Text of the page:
As part of a series of interviews conducted with leading speakers of the World Orphan Drug Congress in Geneva, Terrapinn were delighted to sit down with Adam Woodrow, VP of Global Commercial Development of the Specialty Care Business Unit at Pfizer. In the first of a two part blog, the conversation delved into improving patient access, multi-stakeholder collaborations and future challenges orphan drug developers need to be aware of.
Where do the current and future challenges lie in bringing new orphan drugs to market?
There are inherent challenges in developing therapies to treat rare diseases, as these conditions affect small groups of people who are often geographically dispersed. This makes it difficult to identify, reach and engage with these patients about clinical studies and other research efforts. Rare diseases are often debilitating and frequently affect children, making it difficult for patients and their families to engage in efforts beyond symptom management.
Furthermore, post-approval reimbursement and patient access to urgently-needed therapies remain the biggest challenges in bringing new medicines for rare diseases to market. Reimbursement policies and timelines can vary significantly by country, creating potential disparities in patient- access to lifesaving therapeutics. Pfizer is committed to partnering with stakeholders throughout the rare disease community to achieve timely reimbursement, and we are striving to develop innovative approaches that will help ensure our medicines reach the people who need them.
What are the important aspects of making a multi-stakeholder partnership successful?
There are a number of factors that are important to the success of any multi-stakeholder partnership: aligning the cultures of diverse organizations to facilitate collaboration; identifying areas of complementary expertise that add value beyond the contributions of individual participants; and establishing a framework that aligns incentives.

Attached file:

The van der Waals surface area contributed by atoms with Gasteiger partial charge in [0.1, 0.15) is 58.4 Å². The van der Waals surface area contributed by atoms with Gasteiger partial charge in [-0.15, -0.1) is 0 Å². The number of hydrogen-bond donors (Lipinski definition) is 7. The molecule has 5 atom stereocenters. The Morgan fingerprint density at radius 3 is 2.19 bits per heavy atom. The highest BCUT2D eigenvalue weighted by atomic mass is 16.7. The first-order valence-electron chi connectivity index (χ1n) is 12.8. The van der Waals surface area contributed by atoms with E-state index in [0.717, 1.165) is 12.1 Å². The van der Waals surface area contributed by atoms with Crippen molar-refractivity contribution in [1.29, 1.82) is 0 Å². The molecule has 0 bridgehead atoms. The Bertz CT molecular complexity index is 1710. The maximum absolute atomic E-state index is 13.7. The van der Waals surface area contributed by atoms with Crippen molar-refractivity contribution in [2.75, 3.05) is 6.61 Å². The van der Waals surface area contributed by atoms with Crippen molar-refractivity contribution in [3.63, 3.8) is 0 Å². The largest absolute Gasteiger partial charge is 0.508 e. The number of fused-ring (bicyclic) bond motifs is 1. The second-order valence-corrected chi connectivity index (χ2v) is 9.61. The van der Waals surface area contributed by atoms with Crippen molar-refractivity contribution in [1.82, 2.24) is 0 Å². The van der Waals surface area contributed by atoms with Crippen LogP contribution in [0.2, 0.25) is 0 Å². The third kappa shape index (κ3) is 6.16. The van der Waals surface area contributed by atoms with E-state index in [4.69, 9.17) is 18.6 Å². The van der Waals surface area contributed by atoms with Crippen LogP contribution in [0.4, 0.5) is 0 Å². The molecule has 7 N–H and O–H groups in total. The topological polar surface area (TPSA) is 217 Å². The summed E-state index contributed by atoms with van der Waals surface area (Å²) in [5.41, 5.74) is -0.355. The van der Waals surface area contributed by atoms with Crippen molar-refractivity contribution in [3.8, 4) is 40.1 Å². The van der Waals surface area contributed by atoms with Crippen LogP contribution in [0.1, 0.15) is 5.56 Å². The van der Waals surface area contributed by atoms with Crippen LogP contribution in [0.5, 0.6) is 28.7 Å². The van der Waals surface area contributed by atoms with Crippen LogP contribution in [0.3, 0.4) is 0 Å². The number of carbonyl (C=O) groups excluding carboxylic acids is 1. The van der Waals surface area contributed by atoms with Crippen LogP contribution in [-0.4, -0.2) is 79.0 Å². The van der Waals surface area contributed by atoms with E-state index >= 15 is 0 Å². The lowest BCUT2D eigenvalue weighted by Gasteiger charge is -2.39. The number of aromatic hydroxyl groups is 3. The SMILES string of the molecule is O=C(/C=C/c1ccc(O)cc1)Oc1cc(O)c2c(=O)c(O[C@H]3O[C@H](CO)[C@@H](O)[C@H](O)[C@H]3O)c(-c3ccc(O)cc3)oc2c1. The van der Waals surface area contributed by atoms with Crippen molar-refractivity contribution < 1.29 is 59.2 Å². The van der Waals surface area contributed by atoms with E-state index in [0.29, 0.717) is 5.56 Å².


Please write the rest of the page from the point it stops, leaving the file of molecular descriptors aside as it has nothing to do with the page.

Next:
Pfizer is committed to seeking partnerships around technologies or products where our scale and expertise can add value to translate scientific discoveries into new medicines for patients with rare diseases.
We strive to achieve a balance between the risk associated with a new investment and the unmet need we are seeking to address, so we can match the opportunity with the appropriately structured collaboration—whether it is a joint research endeavour or a plan to co-develop a medicine with another company. Ultimately, our goal is to engage in partnerships and collaborations which create value for the rare disease community beyond what we would be able to offer alone.
What have been/will be the key game changers altering the dynamic of the orphan drug industry for developers?
Recently, the involvement of patient advocates in the development of medicines has grown significantly. This has created a more robust, global support network for people affected by these devastating illnesses. As advocates and patients become more adept at collecting and organizing data and disease information, they will increasingly be viewed as partners in the drug development process by industry, potentially allowing for investment across a greater number of illnesses and reducing the time associated with developing new therapies. As patient organizations grow increasingly sophisticated, we are also seeing greater alignment among their constituents, who are mobilizing to advocate and raise awareness more effectively than ever before.
Adam Woodrow will be presenting on The Collaboration Imperative: why cross-stakeholder partnerships are essential to advancing progress in orphan medicines development at the forthcoming World Orphan Drug Congress in Geneva.
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